By Lura Roti, for the Sioux Falls Area Chamber of Commerce
The sun isn’t shining and South Dakota winds are gusting, but that doesn’t seem to faze cousins Bode Sweeter, 6, and Kade Sweeter, 4, who are goofing around in a pickup bed while their parents and grandpa work cattle.
It’s the first Saturday in December and three generations of Sweeters are gathered to pregnancy check a group of heifers on their farm just outside of Worthing.
“There’s no better place to raise kids than on a farm. Here they have room to play and run around and we don’t have to worry about them getting into trouble,” says Grandpa Ken Sweeter, 66.
Agreeing with the fourth-generation farmer, his daughter-in-law, Wendy, 36, added, “I enjoyed growing up on a farm and liked the way of life, so I’m glad our kids have some of the same opportunities we did. They get to be around animals, do chores and develop a good work ethic.”
Wendy grew up on a farm near Hartford. The agriculture journalist met Ken’s son, Kurtis, 36, when they were both students at South Dakota State
University and judging together on the collegiate meat judging team.
Although they didn’t meet until college, the couple share many similar childhood memories. Growing up on South Dakota farms in the ‘90s they were both 4-H and FFA members and spent time showing and judging livestock at area county fairs as well as the Sioux Empire Fair and Sioux Empire Farm Show.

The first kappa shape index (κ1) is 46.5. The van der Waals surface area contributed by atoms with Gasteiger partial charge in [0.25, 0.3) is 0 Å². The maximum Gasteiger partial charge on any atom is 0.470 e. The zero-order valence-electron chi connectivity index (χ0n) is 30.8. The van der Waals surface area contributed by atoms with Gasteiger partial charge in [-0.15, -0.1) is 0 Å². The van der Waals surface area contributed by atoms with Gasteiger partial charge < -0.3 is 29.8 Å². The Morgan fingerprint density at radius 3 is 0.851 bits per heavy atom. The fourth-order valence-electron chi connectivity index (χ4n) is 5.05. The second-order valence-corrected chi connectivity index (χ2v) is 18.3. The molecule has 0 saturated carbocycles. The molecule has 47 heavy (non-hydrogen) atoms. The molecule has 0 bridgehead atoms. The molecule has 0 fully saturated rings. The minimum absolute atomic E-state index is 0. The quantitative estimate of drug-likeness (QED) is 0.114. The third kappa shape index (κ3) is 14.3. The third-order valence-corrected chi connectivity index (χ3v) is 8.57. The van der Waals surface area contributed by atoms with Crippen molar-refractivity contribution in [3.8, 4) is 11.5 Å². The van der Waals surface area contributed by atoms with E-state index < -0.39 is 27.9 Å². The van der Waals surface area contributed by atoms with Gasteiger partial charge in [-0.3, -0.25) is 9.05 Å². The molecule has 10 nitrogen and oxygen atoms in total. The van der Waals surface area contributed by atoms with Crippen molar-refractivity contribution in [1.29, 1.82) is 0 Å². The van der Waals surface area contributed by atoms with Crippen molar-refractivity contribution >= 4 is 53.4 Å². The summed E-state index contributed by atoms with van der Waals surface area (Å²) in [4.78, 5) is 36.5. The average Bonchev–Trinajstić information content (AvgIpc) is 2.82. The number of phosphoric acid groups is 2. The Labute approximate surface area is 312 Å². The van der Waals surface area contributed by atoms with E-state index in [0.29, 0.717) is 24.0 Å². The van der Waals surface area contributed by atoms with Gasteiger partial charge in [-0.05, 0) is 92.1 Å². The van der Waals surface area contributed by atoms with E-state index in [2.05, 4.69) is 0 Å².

After they married, returning to Kurtis’ family farm to start their life together made sense. Actively involved in his family’s farm since childhood, it was Kurtis’ goal to return home after college and farm with his dad and younger brother, Mike. “Farming gets ingrained in you. There’s just something about being able to work out in the dirt and with cattle - getting dirty and seeing calves born, crops grow and see what you care for do well,” explained Kurtis, who received his master’s in meat science in 2004.
With degrees in hand, the couple who married in 2003, returned to the farm to work and raise their family. Unlike both of their dads, who a generation earlier made a fulltime career of farming, both Kurtis and Wendy maintain off-farm careers.
Wendy served as editor of one of the state’s largest agriculture newspapers, the Tri-State Neighbor, resigning in 2012 to spend more time with their young children, Karin, 10, and Bode, 6. Today, she is self-employed as a photographer and freelance journalist and serves as the assistant editor of The Cattle Business Weekly.
Kurtis works fulltime as an assistant procurement manager in charge of animal handling for Smithfield (formerly John Morrell).
Juggling farming and a full-time career means Kurtis’ days begin around 4 a.m. and during harvest and calving can run until 10 p.m. or midnight.
Obviously, it would have been easier for Kurtis to work full-time on the farm, but that isn’t the reality for him or his brother, Mike, 30, who also puts in 12-18 hour days farming and working full-time as a combine mechanic for Sioux International.